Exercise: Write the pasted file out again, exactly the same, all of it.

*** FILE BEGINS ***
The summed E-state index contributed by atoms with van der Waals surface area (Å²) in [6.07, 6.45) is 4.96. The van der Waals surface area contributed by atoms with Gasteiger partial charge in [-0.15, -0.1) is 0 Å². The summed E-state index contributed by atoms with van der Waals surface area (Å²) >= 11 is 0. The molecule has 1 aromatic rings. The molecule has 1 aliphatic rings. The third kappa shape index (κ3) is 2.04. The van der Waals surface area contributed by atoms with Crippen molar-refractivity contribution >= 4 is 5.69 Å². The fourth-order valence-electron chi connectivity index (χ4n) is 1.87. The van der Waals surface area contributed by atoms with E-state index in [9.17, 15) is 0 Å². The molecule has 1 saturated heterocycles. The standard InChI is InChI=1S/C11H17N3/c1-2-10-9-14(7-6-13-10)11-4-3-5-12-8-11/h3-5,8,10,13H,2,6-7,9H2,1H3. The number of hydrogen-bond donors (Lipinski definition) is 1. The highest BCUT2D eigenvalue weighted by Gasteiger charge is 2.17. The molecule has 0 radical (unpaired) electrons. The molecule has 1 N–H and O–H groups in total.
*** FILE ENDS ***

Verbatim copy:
The summed E-state index contributed by atoms with van der Waals surface area (Å²) in [6.07, 6.45) is 4.96. The van der Waals surface area contributed by atoms with Gasteiger partial charge in [-0.15, -0.1) is 0 Å². The summed E-state index contributed by atoms with van der Waals surface area (Å²) >= 11 is 0. The molecule has 1 aromatic rings. The molecule has 1 aliphatic rings. The third kappa shape index (κ3) is 2.04. The van der Waals surface area contributed by atoms with Crippen molar-refractivity contribution >= 4 is 5.69 Å². The fourth-order valence-electron chi connectivity index (χ4n) is 1.87. The van der Waals surface area contributed by atoms with E-state index in [9.17, 15) is 0 Å². The molecule has 1 saturated heterocycles. The standard InChI is InChI=1S/C11H17N3/c1-2-10-9-14(7-6-13-10)11-4-3-5-12-8-11/h3-5,8,10,13H,2,6-7,9H2,1H3. The number of hydrogen-bond donors (Lipinski definition) is 1. The highest BCUT2D eigenvalue weighted by Gasteiger charge is 2.17. The molecule has 0 radical (unpaired) electrons. The molecule has 1 N–H and O–H groups in total.